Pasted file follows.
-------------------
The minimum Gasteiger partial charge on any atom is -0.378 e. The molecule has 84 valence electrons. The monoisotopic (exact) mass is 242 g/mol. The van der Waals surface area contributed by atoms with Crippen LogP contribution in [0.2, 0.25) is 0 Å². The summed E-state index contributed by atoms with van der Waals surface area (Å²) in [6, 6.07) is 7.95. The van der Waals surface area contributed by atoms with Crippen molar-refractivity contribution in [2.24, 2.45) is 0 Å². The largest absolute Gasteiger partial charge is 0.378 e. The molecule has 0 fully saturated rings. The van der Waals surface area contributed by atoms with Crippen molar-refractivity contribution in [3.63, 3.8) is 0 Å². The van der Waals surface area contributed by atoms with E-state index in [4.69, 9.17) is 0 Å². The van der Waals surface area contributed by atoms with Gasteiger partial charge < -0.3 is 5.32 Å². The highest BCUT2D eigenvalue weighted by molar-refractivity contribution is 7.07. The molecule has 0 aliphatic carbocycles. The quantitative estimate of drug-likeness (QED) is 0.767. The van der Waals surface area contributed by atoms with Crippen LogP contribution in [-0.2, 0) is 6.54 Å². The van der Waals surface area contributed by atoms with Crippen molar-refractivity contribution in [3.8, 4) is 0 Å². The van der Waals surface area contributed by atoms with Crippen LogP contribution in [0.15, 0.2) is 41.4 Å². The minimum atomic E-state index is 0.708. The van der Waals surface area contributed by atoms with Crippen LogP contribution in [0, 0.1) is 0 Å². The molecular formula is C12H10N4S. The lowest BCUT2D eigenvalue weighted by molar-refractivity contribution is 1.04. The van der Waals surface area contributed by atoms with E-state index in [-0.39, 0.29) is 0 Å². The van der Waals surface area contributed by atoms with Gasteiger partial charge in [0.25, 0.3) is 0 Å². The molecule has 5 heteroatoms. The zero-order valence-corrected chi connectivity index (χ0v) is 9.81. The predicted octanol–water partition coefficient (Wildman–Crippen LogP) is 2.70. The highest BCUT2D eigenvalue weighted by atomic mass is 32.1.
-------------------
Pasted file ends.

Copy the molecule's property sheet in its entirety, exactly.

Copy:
The minimum Gasteiger partial charge on any atom is -0.378 e. The molecule has 84 valence electrons. The monoisotopic (exact) mass is 242 g/mol. The van der Waals surface area contributed by atoms with Crippen LogP contribution in [0.2, 0.25) is 0 Å². The summed E-state index contributed by atoms with van der Waals surface area (Å²) in [6, 6.07) is 7.95. The van der Waals surface area contributed by atoms with Crippen molar-refractivity contribution in [2.24, 2.45) is 0 Å². The largest absolute Gasteiger partial charge is 0.378 e. The molecule has 0 fully saturated rings. The van der Waals surface area contributed by atoms with Crippen molar-refractivity contribution in [3.63, 3.8) is 0 Å². The van der Waals surface area contributed by atoms with E-state index in [4.69, 9.17) is 0 Å². The van der Waals surface area contributed by atoms with Gasteiger partial charge < -0.3 is 5.32 Å². The highest BCUT2D eigenvalue weighted by molar-refractivity contribution is 7.07. The molecule has 0 aliphatic carbocycles. The quantitative estimate of drug-likeness (QED) is 0.767. The van der Waals surface area contributed by atoms with Crippen LogP contribution in [-0.2, 0) is 6.54 Å². The van der Waals surface area contributed by atoms with Crippen molar-refractivity contribution in [3.8, 4) is 0 Å². The van der Waals surface area contributed by atoms with Crippen LogP contribution in [0.15, 0.2) is 41.4 Å². The minimum atomic E-state index is 0.708. The van der Waals surface area contributed by atoms with Crippen LogP contribution in [0, 0.1) is 0 Å². The molecular formula is C12H10N4S. The lowest BCUT2D eigenvalue weighted by molar-refractivity contribution is 1.04. The van der Waals surface area contributed by atoms with E-state index in [-0.39, 0.29) is 0 Å². The van der Waals surface area contributed by atoms with Gasteiger partial charge in [0.25, 0.3) is 0 Å². The molecule has 5 heteroatoms. The zero-order valence-corrected chi connectivity index (χ0v) is 9.81. The predicted octanol–water partition coefficient (Wildman–Crippen LogP) is 2.70. The highest BCUT2D eigenvalue weighted by atomic mass is 32.1.